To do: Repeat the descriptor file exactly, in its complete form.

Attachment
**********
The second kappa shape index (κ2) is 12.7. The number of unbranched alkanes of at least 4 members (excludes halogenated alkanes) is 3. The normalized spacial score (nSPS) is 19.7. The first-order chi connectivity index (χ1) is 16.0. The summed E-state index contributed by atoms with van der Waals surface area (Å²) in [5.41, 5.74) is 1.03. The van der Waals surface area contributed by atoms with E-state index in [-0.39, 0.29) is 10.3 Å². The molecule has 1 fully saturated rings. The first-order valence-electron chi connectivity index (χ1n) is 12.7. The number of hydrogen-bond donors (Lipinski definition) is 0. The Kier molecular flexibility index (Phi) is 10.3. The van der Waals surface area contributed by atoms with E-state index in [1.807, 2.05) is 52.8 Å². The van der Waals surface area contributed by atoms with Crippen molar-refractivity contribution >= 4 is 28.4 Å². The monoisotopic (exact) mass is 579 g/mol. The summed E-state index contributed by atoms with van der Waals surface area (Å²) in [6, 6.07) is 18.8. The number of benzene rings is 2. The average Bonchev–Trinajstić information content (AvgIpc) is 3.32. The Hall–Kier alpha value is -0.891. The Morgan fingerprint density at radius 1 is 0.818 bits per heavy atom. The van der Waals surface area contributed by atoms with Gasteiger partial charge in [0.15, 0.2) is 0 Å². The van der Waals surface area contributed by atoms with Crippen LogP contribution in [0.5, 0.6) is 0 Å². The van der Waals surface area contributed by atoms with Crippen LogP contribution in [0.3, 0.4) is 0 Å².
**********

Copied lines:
The second kappa shape index (κ2) is 12.7. The number of unbranched alkanes of at least 4 members (excludes halogenated alkanes) is 3. The normalized spacial score (nSPS) is 19.7. The first-order chi connectivity index (χ1) is 16.0. The summed E-state index contributed by atoms with van der Waals surface area (Å²) in [5.41, 5.74) is 1.03. The van der Waals surface area contributed by atoms with E-state index in [-0.39, 0.29) is 10.3 Å². The molecule has 1 fully saturated rings. The first-order valence-electron chi connectivity index (χ1n) is 12.7. The number of hydrogen-bond donors (Lipinski definition) is 0. The Kier molecular flexibility index (Phi) is 10.3. The van der Waals surface area contributed by atoms with E-state index in [1.807, 2.05) is 52.8 Å². The van der Waals surface area contributed by atoms with Crippen molar-refractivity contribution >= 4 is 28.4 Å². The monoisotopic (exact) mass is 579 g/mol. The summed E-state index contributed by atoms with van der Waals surface area (Å²) in [6, 6.07) is 18.8. The number of benzene rings is 2. The average Bonchev–Trinajstić information content (AvgIpc) is 3.32. The Hall–Kier alpha value is -0.891. The Morgan fingerprint density at radius 1 is 0.818 bits per heavy atom. The van der Waals surface area contributed by atoms with Gasteiger partial charge in [0.15, 0.2) is 0 Å². The van der Waals surface area contributed by atoms with Crippen LogP contribution in [0.5, 0.6) is 0 Å². The van der Waals surface area contributed by atoms with Crippen LogP contribution in [0.3, 0.4) is 0 Å².